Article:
I Am Jazz by Jessica Herthel
(Children’s book coming out September 4)
I Am Jazz is a children’s book that tells the true story of Jazz Jennings, a transgender child. Jazz has been the face for transgender children ever since she appeared on 20/20 in 2007. Now this book makes her story accessible to other children as well.
Lady Valor: The Kristin Beck Story
(CNN documentary airing September 4 at 9pm ET)
Kristin Beck was a Nave SEAL for 20 years, serving in the special counterterrorism unit SEAL Team Six. After retiring, she began transitioning and came out in 2013 (by posting a picture of herself as a woman on LinkedIn). She has since written a memoir titled Warrior Princess: A U.S. Navy SEAL’s Journey to Coming out Transgender. Lady Valor is CNN’s documentary about her experiences and life now.
(Queer music and arts festival on September 7)
Not Enough! in Portland invites everyone in the LGBT community to collaborate, experiment, and actively create culture. The festival features music, film, and a gallery.
Prelude to Bruise by Saeed Jones
(Poetry coming out September 9)
Saeed Jones is the editor of BuzzFeed’s LGBT blog and a poet. In NPR’s ecstatic review of Jones’ new poetry collection, Amal El-Mohtar stated, “There are too many exceptional poems here to single out, and not a single one that didn’t impress me; to itemize them would be something akin to admiring individual stitches in a fabulous piece of couture.” The poems form a loose narrative of Jones’s childhood as a queer African-American boy in the South. Here’s our review, which contains enough samples to whet your appetite.
(Amazon Prime series debuting September 16)
This Amazon series is written and produced by Jill Soloway, the woman who helped produce both Six Feet Under and The United States of Tara. Buzz has been building around the show ever since the pilot episode came out in February, and we shared our excitement about it last month. In the pilot, Mort is the recently divorced father of three grown children. He invites them all over for dinner, where he tells them he’s going to share some heavy news. The kids expect to hear that he has cancer, but as he squashes those fears they break into bickering and leave before he’s revealed his secret: he is transitioning into a woman named Maura. The show promises to be a three-dimensional portrayal of a trans character intended for mainstream audiences—a pretty exciting prospect indeed.
(Movie coming September 19)
In 1984, a group of miners in South Wales began the longest strike in British history. Their largest supporters? A gay and lesbian group from London, who donated more money than any other fundraiser for the cause, painted a minibus with the words “Lesbians and Gays Support the Miners,” and drove down to show solidarity. This movie, directed by Tony Award-winning Matthew Warchus, tells the true story of two minority groups in a Welsh mining town that came together and conquered prejudice in the ‘80’s.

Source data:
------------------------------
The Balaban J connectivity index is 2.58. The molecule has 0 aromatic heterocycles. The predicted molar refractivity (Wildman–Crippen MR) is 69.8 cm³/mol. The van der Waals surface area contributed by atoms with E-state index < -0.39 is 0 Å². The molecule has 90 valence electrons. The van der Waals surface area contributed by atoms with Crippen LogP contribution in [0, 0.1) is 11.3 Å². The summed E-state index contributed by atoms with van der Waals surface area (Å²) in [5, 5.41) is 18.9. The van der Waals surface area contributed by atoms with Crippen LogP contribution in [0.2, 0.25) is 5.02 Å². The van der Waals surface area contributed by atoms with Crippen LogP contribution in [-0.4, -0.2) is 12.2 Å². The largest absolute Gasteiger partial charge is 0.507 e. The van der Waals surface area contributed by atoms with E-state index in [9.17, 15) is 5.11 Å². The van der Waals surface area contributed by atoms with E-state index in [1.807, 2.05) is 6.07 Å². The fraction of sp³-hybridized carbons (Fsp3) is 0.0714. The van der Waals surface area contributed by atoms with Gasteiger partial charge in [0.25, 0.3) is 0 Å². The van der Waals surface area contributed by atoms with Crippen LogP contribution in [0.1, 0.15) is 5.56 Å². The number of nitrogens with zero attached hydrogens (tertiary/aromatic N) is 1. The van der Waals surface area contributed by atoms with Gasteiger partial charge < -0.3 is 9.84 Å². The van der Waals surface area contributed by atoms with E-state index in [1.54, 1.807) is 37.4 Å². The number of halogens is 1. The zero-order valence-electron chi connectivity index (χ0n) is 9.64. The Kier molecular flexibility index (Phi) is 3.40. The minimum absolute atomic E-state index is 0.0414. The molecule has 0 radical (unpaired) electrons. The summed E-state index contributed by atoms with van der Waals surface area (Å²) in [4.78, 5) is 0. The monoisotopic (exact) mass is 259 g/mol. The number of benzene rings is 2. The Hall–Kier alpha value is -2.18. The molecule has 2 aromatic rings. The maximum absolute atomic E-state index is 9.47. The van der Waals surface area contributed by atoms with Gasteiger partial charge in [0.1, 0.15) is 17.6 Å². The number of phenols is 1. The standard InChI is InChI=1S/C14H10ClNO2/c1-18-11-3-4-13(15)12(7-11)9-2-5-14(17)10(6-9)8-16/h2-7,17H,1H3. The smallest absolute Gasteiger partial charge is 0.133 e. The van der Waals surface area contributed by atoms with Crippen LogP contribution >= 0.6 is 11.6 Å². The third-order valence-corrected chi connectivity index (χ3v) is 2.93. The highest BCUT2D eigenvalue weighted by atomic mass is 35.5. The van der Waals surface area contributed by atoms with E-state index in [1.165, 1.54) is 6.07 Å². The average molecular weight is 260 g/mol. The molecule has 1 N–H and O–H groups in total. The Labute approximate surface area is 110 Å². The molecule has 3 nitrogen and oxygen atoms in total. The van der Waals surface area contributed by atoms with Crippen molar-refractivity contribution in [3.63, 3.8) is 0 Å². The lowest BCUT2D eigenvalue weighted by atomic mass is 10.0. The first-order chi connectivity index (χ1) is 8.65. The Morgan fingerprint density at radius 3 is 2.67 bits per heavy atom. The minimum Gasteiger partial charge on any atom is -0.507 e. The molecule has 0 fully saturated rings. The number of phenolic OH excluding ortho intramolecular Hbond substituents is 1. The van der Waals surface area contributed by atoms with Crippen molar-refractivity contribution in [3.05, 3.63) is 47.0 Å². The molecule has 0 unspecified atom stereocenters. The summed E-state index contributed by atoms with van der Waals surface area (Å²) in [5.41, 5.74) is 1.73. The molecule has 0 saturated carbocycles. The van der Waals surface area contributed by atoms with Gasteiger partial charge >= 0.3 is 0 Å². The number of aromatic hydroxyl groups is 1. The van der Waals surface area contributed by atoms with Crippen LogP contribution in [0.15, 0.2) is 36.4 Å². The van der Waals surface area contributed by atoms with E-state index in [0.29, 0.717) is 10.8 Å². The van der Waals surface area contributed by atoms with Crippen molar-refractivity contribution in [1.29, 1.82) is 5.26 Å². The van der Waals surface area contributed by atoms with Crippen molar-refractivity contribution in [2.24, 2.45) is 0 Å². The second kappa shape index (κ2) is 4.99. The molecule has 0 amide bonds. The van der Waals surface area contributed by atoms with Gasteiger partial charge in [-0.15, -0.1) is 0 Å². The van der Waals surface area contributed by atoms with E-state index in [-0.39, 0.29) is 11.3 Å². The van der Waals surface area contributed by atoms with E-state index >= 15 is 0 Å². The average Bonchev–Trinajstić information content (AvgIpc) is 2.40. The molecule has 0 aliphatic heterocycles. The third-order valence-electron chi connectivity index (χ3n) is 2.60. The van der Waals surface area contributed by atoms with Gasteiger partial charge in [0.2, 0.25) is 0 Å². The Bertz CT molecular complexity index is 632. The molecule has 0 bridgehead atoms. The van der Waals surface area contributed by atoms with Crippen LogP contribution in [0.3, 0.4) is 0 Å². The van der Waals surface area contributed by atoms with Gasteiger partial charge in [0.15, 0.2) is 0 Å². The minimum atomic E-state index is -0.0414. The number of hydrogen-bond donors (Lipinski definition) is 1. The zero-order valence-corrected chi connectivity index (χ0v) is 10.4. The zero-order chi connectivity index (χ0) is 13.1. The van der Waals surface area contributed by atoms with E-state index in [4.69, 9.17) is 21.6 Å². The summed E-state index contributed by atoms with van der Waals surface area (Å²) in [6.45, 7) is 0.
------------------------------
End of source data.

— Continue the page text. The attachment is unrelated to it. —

(Music tour September 20-October 17)
Mary Lambert, who just headlined the Luscious queer music festival, is on tour this month, making stops in New York City; Salem, MA; Thousand Oaks, CA; San Francisco, CA; and Albany, NY. Even if you don’t know her name, you definitely know her voice—she sang the chorus of Macklemore and Ryan Lewis’s hit song “Same Love” (the part that goes “I can’t change/even if I tried/even if I wanted to/my love, my love, my love”). Since breaking out, she has released a poppy single, “Secrets.”
Folsom Street Fair
(The world’s largest leather event, September 21 from 11am-6pm)
The world’s largest leather event happens this month in San Francisco. Around 400,000 leather and fetish enthusiasts will hit Folsom Street to mingle with likeminded people in a safe space (or just to gawk). There will be indie music, including MNDR and Austra, two EDM stages, and a performance stage for erotic artists. Clothing is optional, with three different coat and clothes checks. Proceeds from the Folsom Street Fair benefit Hospitality House, Project Open Hand, Dolores Street Community Services, National AIDS Memorial Grove, and Paws, among other charities.
Fire Shut Up in My Bones by Charles M. Blow
(Memoir coming September 23)
Charles Blow, a regular editorial writer for the New York Times, first began writing this book during his two years commuting from Brooklyn to DC for a job with National Geographic. His inspiration to begin writing his life story came when two 11-year-old boys hung themselves after homophobic bullying at school. Blow recounts his own life growing up in the South poor, black, and sexually conflicted.
(Movie coming out September 26)
We have written previously about Ari Seth Cohen’s blog of “the most stylish and creative older folks” on the streets of New York, which has led to a documentary on stylish older women who aren’t afraid to stand out. A woman sitting on her steps in pearls and subtle (but eye-catching) purple tights sums up her philosophy: “I never wanted to look young, I wanted to look great.”